After reading a Tennessean article that reports the magnanimous graciousness of metro police in "allowing" a Nashville resident to continue residing in a makeshift tent encampment on the banks of the Cumberland, I'm left with a few lingering questions. The article posits matter-of-factly that the land belongs to metro. I've heard from other sources working with metro to delay the eviction that it's not immediately clear who the land belongs to. According to Lindsey Krinks with Open Table, "they wrote trespassing citations a while back stating it was state property and now they are saying it's metro property, but it's more likely private property or the Army Corps of Engineers property"

The questions I have are:

  1. Who owns the land the camp is located on? My best approximation of the camp's location is here, but that is an imperfect guess -- I based that by matching up the appearance of some buildings across the river in this photo. If that location is right, it appears the camp would be on land owned by Lone Star Industries (thanks to @jrlind for the help):

    The rest of the surrounding riverfront property appears to be owned by metro water.

  2. What was/is the impetus for his eviction? Did the owner (lone star industries?) make a complaint citing trespassing?
  3. If the owner is metro, what is the problem with his residence there (absent a better emergency, short-term or long-term affordable housing solution), and in what way is evicting him a solution to that problem?

Good quote from Lindsey that says it all:

The police continue to remind us that they have the power and that they alone exercise the "legitimate" use of force and violence here. "The police department could have taken action some time ago," Don Aaron said. "We've elected not to." This article should be a story about how so many police officers and sergeants continue to harass our people. This should be a story about the dire shortage of affordable and accessible housing in Nashville and beyond. But instead, it is a watered down pat on the back to Metro PD for not doing what they could (and would) have done "some time ago" - shut down another camp and further entrench the poor in cycles of poverty and criminalization. We still also have not seen who actually owns the land and we are making great progress on finding housing with the guys. It shouldn't take months (or years) to find housing in Nashville, but for so many, it does. And yes, THIS is the real crime.

May 19, 2014

rev’s thing

— cwage @ 9:15 pm

This is st_rev's, but I find myself referencing it a lot, so I'm putting it here:

You want to sell product/project/policy X for dealing with Z. Z is guaranteed to 1) get worse, 2) get better, or 3) stay the same.

If 1: "Z is getting worse, we need more X!"
If 2: "X is working, we need more X!"
If 3: "X kept Z from getting worse, we need even more X!"

Originally got this analysis from Penn & Teller regarding quack medicine, but it applies to public policy just as well. Drug war? Stimulus?

Drug use is increasing, we need more drug war! Drug use is declining, we need more drug war!

Stimulus kept economy out of depression, we need more stimulus! (tm Paul Krugman).

May 6, 2014

don’t vote

— cwage @ 2:02 pm

In modern democracies, election seasons are often accompanied by public-service campaigns designed to encourage citizens to turn up at the polls and vote; regardless of one’s political leanings, it seems, it is important that one votes for something. In some countries, governments go so far as to legally require voting.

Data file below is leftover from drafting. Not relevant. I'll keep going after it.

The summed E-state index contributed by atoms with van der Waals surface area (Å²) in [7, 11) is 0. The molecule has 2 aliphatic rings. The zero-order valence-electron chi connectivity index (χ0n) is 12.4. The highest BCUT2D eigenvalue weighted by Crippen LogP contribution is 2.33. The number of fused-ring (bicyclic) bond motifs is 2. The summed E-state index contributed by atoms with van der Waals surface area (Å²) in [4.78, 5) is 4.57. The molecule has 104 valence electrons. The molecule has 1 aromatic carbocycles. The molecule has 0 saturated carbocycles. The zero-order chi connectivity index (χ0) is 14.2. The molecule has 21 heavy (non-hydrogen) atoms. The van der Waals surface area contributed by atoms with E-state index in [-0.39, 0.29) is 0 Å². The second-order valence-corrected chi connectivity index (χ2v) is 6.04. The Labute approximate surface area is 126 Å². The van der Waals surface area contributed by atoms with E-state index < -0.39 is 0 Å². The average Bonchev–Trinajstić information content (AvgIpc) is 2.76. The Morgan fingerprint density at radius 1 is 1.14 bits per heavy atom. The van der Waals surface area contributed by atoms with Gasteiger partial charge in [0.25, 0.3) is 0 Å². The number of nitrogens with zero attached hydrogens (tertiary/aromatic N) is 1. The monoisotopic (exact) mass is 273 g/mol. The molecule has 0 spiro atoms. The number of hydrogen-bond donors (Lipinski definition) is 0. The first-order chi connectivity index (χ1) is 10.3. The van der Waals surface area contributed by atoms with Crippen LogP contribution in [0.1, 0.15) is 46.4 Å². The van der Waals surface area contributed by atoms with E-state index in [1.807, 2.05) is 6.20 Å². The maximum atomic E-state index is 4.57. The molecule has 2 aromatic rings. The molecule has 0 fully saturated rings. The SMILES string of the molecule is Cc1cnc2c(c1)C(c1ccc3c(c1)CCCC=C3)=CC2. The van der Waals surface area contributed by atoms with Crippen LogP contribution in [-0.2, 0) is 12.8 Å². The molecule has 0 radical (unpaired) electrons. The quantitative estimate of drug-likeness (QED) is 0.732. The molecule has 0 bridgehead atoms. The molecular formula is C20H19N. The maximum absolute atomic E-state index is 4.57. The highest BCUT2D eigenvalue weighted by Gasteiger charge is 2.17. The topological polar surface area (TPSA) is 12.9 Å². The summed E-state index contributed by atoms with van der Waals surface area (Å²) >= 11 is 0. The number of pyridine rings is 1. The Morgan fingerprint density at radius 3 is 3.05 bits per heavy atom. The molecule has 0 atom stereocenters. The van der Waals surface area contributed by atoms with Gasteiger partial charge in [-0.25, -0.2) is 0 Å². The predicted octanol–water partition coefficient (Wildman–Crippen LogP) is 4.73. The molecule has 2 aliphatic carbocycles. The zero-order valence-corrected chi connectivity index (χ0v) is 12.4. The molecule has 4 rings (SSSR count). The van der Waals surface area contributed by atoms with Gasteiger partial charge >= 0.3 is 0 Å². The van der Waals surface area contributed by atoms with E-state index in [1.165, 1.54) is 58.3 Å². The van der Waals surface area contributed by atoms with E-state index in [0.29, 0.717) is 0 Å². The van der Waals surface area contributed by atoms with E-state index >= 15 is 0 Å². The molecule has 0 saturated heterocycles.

These campaigns are a terrible idea. Most voters have no idea what is going on–they may not even know who their leaders are, and certainly do not know who is the best candidate. Imagine that someone asks you for directions to a local restaurant. If you have no idea where the restaurant is, you should not make it up. You should not tell the person some guess that seems sort of plausible to you. You should tell them you don’t know and let them get directions from someone more knowledgeable.

Ignorant voting is even worse than ignorant giving of directions, because voting is an exercise of political power (albeit a very small one)–to vote for a policy is not only to make a recommendation, but to request that the policy be imposed on others by force. Collectively, the majority imposes policies or personnel choices on the rest of society. To be justified in participating in any such imposition, one must have some strong justification for thinking that the policy or personnel choice is beneficial. This justification is almost always lacking for the great majority of voters. In the great majority of cases, therefore, voting not only fails to qualify as a civic duty; it is positively immoral.

One might suggest that citizens have an obligation to become informed, and then vote. But becoming sufficiently informed to know who is the best candidate in a given election is typically extremely difficult. Indeed, it is not implausible to think that for most people and most elections, the task is actually impossible–no matter how much they study, most voters still will not know who the best candidate is, and may not even attain a reasonably high-probability guess. Even if it is not impossible, discovering who is the best candidate is clearly very onerous. It is therefore unreasonable to demand that an individual undertake the enormous costs of acquiring this knowledge, merely to secure a probability of, say, one in ten million of producing a modest benefit for society.

In short, it is most plausible to say that individuals have no obligation to vote, and that if they are ill-informed (as nearly all citizens are), they are obligated not to vote.

-- "In Praise of Passivity", by Mike Huemer. (hat tip to st_rev for this essay)

Happy election day!